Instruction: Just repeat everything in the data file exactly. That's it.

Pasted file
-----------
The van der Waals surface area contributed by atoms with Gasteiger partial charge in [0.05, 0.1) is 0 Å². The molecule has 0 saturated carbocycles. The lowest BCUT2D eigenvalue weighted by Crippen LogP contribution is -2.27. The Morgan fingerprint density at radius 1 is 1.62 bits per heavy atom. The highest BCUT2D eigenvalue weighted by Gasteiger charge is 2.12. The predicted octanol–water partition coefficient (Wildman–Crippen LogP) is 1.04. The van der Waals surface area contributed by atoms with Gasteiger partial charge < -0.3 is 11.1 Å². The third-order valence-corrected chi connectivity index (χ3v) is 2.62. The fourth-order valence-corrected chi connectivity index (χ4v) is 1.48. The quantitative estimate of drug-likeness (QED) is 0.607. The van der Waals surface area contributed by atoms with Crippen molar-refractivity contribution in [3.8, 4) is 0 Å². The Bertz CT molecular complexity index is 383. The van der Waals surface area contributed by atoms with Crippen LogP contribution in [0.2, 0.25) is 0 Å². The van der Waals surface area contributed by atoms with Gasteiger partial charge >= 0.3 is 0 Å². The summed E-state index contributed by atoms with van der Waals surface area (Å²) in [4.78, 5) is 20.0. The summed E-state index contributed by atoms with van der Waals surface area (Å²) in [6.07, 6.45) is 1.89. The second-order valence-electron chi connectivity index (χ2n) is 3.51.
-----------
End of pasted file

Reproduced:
The van der Waals surface area contributed by atoms with Gasteiger partial charge in [0.05, 0.1) is 0 Å². The molecule has 0 saturated carbocycles. The lowest BCUT2D eigenvalue weighted by Crippen LogP contribution is -2.27. The Morgan fingerprint density at radius 1 is 1.62 bits per heavy atom. The highest BCUT2D eigenvalue weighted by Gasteiger charge is 2.12. The predicted octanol–water partition coefficient (Wildman–Crippen LogP) is 1.04. The van der Waals surface area contributed by atoms with Gasteiger partial charge < -0.3 is 11.1 Å². The third-order valence-corrected chi connectivity index (χ3v) is 2.62. The fourth-order valence-corrected chi connectivity index (χ4v) is 1.48. The quantitative estimate of drug-likeness (QED) is 0.607. The van der Waals surface area contributed by atoms with Crippen molar-refractivity contribution in [3.8, 4) is 0 Å². The Bertz CT molecular complexity index is 383. The van der Waals surface area contributed by atoms with Crippen LogP contribution in [0.2, 0.25) is 0 Å². The van der Waals surface area contributed by atoms with Gasteiger partial charge >= 0.3 is 0 Å². The summed E-state index contributed by atoms with van der Waals surface area (Å²) in [4.78, 5) is 20.0. The summed E-state index contributed by atoms with van der Waals surface area (Å²) in [6.07, 6.45) is 1.89. The second-order valence-electron chi connectivity index (χ2n) is 3.51.